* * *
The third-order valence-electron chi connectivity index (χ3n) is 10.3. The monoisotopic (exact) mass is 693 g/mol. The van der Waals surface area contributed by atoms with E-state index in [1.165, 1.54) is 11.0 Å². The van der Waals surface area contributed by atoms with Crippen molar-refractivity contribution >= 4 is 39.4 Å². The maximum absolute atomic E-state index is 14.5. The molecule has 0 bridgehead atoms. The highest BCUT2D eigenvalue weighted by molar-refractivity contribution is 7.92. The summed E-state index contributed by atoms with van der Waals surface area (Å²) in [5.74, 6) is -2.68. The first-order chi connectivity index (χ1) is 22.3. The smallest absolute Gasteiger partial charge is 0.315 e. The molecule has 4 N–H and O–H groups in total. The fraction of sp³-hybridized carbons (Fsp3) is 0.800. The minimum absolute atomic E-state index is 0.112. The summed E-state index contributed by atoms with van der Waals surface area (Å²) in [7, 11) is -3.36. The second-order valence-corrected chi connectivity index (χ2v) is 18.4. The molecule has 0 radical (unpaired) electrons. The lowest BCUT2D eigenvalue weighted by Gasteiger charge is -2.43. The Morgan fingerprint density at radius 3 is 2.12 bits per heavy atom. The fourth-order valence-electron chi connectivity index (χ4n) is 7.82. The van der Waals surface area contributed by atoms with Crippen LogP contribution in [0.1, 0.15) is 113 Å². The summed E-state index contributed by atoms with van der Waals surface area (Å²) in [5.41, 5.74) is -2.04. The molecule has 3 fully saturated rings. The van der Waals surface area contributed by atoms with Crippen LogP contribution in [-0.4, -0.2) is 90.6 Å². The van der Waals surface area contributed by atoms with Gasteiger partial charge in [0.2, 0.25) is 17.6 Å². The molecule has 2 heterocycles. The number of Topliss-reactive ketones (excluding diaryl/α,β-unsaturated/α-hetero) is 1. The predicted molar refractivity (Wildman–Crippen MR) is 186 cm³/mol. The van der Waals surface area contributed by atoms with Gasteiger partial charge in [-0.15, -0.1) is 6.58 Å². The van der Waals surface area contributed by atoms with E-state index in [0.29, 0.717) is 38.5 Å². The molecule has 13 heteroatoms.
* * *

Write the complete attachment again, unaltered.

The third-order valence-electron chi connectivity index (χ3n) is 10.3. The monoisotopic (exact) mass is 693 g/mol. The van der Waals surface area contributed by atoms with E-state index in [1.165, 1.54) is 11.0 Å². The van der Waals surface area contributed by atoms with Crippen molar-refractivity contribution >= 4 is 39.4 Å². The maximum absolute atomic E-state index is 14.5. The molecule has 0 bridgehead atoms. The highest BCUT2D eigenvalue weighted by molar-refractivity contribution is 7.92. The summed E-state index contributed by atoms with van der Waals surface area (Å²) in [5.74, 6) is -2.68. The first-order chi connectivity index (χ1) is 22.3. The smallest absolute Gasteiger partial charge is 0.315 e. The molecule has 4 N–H and O–H groups in total. The fraction of sp³-hybridized carbons (Fsp3) is 0.800. The minimum absolute atomic E-state index is 0.112. The summed E-state index contributed by atoms with van der Waals surface area (Å²) in [7, 11) is -3.36. The second-order valence-corrected chi connectivity index (χ2v) is 18.4. The molecule has 0 radical (unpaired) electrons. The lowest BCUT2D eigenvalue weighted by Gasteiger charge is -2.43. The Morgan fingerprint density at radius 3 is 2.12 bits per heavy atom. The fourth-order valence-electron chi connectivity index (χ4n) is 7.82. The van der Waals surface area contributed by atoms with Crippen LogP contribution in [0.1, 0.15) is 113 Å². The summed E-state index contributed by atoms with van der Waals surface area (Å²) in [5.41, 5.74) is -2.04. The molecule has 3 fully saturated rings. The van der Waals surface area contributed by atoms with Crippen LogP contribution in [-0.4, -0.2) is 90.6 Å². The van der Waals surface area contributed by atoms with Gasteiger partial charge in [0.2, 0.25) is 17.6 Å². The molecule has 2 heterocycles. The number of Topliss-reactive ketones (excluding diaryl/α,β-unsaturated/α-hetero) is 1. The predicted molar refractivity (Wildman–Crippen MR) is 186 cm³/mol. The van der Waals surface area contributed by atoms with Gasteiger partial charge in [-0.15, -0.1) is 6.58 Å². The van der Waals surface area contributed by atoms with E-state index in [0.29, 0.717) is 38.5 Å². The molecule has 13 heteroatoms.